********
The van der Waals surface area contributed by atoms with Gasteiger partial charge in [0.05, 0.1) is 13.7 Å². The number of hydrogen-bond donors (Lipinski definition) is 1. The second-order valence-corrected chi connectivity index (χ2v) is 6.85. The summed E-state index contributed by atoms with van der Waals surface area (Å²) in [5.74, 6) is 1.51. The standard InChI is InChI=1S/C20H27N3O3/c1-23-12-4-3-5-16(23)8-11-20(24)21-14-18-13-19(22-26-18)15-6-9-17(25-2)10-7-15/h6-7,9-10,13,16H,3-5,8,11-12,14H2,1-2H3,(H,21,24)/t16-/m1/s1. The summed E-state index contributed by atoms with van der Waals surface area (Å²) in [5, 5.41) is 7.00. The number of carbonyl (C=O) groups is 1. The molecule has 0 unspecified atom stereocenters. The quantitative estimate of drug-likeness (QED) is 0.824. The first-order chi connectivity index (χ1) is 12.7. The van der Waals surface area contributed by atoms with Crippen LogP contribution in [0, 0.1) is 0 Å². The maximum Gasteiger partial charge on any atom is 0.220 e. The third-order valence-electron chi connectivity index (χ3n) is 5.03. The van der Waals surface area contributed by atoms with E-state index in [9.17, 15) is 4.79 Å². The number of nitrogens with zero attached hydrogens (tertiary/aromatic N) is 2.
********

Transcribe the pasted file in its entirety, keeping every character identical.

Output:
The van der Waals surface area contributed by atoms with Gasteiger partial charge in [0.05, 0.1) is 13.7 Å². The number of hydrogen-bond donors (Lipinski definition) is 1. The second-order valence-corrected chi connectivity index (χ2v) is 6.85. The summed E-state index contributed by atoms with van der Waals surface area (Å²) in [5.74, 6) is 1.51. The standard InChI is InChI=1S/C20H27N3O3/c1-23-12-4-3-5-16(23)8-11-20(24)21-14-18-13-19(22-26-18)15-6-9-17(25-2)10-7-15/h6-7,9-10,13,16H,3-5,8,11-12,14H2,1-2H3,(H,21,24)/t16-/m1/s1. The summed E-state index contributed by atoms with van der Waals surface area (Å²) in [5, 5.41) is 7.00. The number of carbonyl (C=O) groups is 1. The molecule has 0 unspecified atom stereocenters. The quantitative estimate of drug-likeness (QED) is 0.824. The first-order chi connectivity index (χ1) is 12.7. The van der Waals surface area contributed by atoms with Crippen LogP contribution in [0, 0.1) is 0 Å². The maximum Gasteiger partial charge on any atom is 0.220 e. The third-order valence-electron chi connectivity index (χ3n) is 5.03. The van der Waals surface area contributed by atoms with E-state index in [9.17, 15) is 4.79 Å². The number of nitrogens with zero attached hydrogens (tertiary/aromatic N) is 2.